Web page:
Above photo: Female baker using peel to move baguettes from oven to cooling rack.
‘We’re looking for the means of production.’
Like their industry counterparts at Starbucks, Intelligentsia, and Colectivo Coffee, Spoke & Bird workers in Chicago are unionizing for better pay and working conditions, and to have a real say in how the business operates.
Despite the Biden administration’s decision to terminate the national Public Health Emergency Declaration on May 11, COVID-19 has continued to spread and mutate, leaving millions dead around the world and millions of others chronically ill, permanently disabled, and/or immunocompromised. The pandemic itself, and the botched responses to it by powerful state and market actors (including, and especially, the United States), have inflicted irreversible damage upon our societies, and that damage has been disproportionately felt by marginalized, poor, and working-class people. But the many injustices working people have had to endure during the pandemic, and the many sacrifices we have had to make, have also played a direct role in galvanizing the emerging wave of worker organizing and the renewed labor militancy we are currently witnessing.
“I feel like a lot of people are feeling disillusioned,” said Ari Garcia-Chow, a barista at the Pilsen location of Spoke & Bird Bakehouse in Chicago, Illinois, who played an active role in her shop’s bid to unanimously form an independent union this year called Bakehouse United. “The pandemic, in particular, made it so that we had to reprioritize our lives… it allowed us to kind step back and see more clearly the relationship between the work that we do and the value that we produce.”
Like their industry counterparts and fellow Chicagoans at Starbucks, Intelligentsia, and Colectivo Coffee, Spoke & Bird workers saw unionization as the necessary mechanism for not only securing better pay and working conditions, but for having a real say in how the business operates. “We want a say in how day-to-day operations run… [to] update the menus and express creativity with [the] ingredients [that are] available here at the bakehouse,” Garcia-Chow told TRNN. From the beginning, the workers wanted to be the collective owners of the business. “We’re looking for the means of production,” said Chicago-based baker Jake Chappell. “I would say, at the heart of this union drive, we want autonomy. We want sovereignty. We want to choose our own schedules, our own wages, our own products and prices, we want to be in charge of the place that we make run anyway.”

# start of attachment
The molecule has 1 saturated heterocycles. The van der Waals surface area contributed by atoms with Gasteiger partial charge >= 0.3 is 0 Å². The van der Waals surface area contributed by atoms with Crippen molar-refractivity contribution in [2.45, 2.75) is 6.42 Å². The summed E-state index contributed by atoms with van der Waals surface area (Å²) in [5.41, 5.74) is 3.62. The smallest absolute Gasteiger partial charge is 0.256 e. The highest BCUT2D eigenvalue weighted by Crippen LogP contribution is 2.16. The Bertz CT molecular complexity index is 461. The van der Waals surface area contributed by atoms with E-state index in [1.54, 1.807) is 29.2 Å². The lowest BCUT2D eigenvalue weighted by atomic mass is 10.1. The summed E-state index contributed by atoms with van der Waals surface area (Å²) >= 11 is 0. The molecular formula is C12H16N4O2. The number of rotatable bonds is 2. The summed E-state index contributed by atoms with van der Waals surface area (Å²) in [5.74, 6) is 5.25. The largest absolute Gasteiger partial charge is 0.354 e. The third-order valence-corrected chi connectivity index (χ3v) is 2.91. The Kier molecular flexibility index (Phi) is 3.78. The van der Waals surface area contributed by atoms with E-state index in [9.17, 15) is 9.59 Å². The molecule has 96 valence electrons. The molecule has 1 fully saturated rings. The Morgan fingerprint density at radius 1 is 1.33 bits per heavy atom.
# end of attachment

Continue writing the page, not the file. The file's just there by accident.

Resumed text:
When asked what workplace-specific issues pushed Spoke & Bird workers to organize, Garcia-Chow said, “it’s a combination of factors, like employees being passed up for raises and miscommunications with management and ownership.” Chappell specifically recalls when Derek Venhuizen, a well-respected pastry baker, was denied a raise on March 16 of this year. “Once we saw how Derek was struggling,” Chappell noted, “that was the big catalyst.”
Workers have also been inspired by other organizing efforts happening around the country and the rank-and-file militancy that has spread in recent years to industries across the board, from healthcare to Hollywood. Spoke & Bird employees have repeatedly vocalized their support for the numerous ongoing union campaigns happening around them, including efforts by worker-organizers affiliated with Starbucks Workers United (SBWU) and the independent Amazon Labor Union (ALU). According to Garcia-Chow, with respect to organizing at the bakery, “there was a pro-union sentiment from the start.” One can feel that sentiment hanging in the air; as the Bakehouse crew told TRNN, they often indulge themselves in the musical stylings of legendary pro-labor folk singers like Utah Phillips and Woody Guthrie, whose songs can often be heard playing throughout the Bakehouse.
Direct action gets the (baked) goods
Chappell has worked at the Bakehouse for the same length of time as his coworker and fellow baker Venhuizen, a year and a half. “We’re the two most tenured and experienced people in the building,” Chappell acknowledged. Chappell received a wage increase earlier this year; Venhuizen did not. When Venhuizen was denied a raise by management, it became a catalyst for workers across the store to engage in collective action—not only because the crew felt a deep solidarity with Venhuizen and believed he deserved the raise, but also because his situation was indicative of the squeeze other Spoke & Bird employees have been feeling. “Most of us are really struggling to get by,” Garcia-Chow told TRNN. “Derek is having a lot of difficulties financially, [and when] extra workload is added… he shows up, he does the work, he produces that value for the company. But then the compensation gets pushed back. Excuses come. And so it’s like, we’re on the same page about that.”